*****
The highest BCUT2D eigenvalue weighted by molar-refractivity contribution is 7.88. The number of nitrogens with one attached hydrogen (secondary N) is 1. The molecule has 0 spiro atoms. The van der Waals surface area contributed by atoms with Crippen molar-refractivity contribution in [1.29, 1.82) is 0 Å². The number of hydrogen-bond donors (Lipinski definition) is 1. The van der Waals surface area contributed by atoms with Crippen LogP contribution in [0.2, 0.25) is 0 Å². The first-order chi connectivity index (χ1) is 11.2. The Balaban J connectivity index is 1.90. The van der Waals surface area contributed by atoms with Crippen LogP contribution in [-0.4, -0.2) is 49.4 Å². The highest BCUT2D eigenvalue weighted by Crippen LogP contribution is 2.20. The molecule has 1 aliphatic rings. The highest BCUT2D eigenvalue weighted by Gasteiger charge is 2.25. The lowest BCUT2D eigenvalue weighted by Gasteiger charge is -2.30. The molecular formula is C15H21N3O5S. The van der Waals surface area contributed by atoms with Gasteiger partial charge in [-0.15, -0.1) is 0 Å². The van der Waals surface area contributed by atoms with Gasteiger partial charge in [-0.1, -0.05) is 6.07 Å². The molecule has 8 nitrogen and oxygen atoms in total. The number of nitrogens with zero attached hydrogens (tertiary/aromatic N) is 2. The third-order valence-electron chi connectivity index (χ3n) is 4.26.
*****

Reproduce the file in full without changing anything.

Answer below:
The highest BCUT2D eigenvalue weighted by molar-refractivity contribution is 7.88. The number of nitrogens with one attached hydrogen (secondary N) is 1. The molecule has 0 spiro atoms. The van der Waals surface area contributed by atoms with Crippen molar-refractivity contribution in [1.29, 1.82) is 0 Å². The number of hydrogen-bond donors (Lipinski definition) is 1. The van der Waals surface area contributed by atoms with Crippen LogP contribution in [0.2, 0.25) is 0 Å². The first-order chi connectivity index (χ1) is 11.2. The Balaban J connectivity index is 1.90. The van der Waals surface area contributed by atoms with Crippen LogP contribution in [-0.4, -0.2) is 49.4 Å². The highest BCUT2D eigenvalue weighted by Crippen LogP contribution is 2.20. The molecule has 1 aliphatic rings. The highest BCUT2D eigenvalue weighted by Gasteiger charge is 2.25. The lowest BCUT2D eigenvalue weighted by Gasteiger charge is -2.30. The molecular formula is C15H21N3O5S. The van der Waals surface area contributed by atoms with Gasteiger partial charge in [-0.15, -0.1) is 0 Å². The van der Waals surface area contributed by atoms with Gasteiger partial charge in [-0.1, -0.05) is 6.07 Å². The molecule has 8 nitrogen and oxygen atoms in total. The number of nitrogens with zero attached hydrogens (tertiary/aromatic N) is 2. The third-order valence-electron chi connectivity index (χ3n) is 4.26.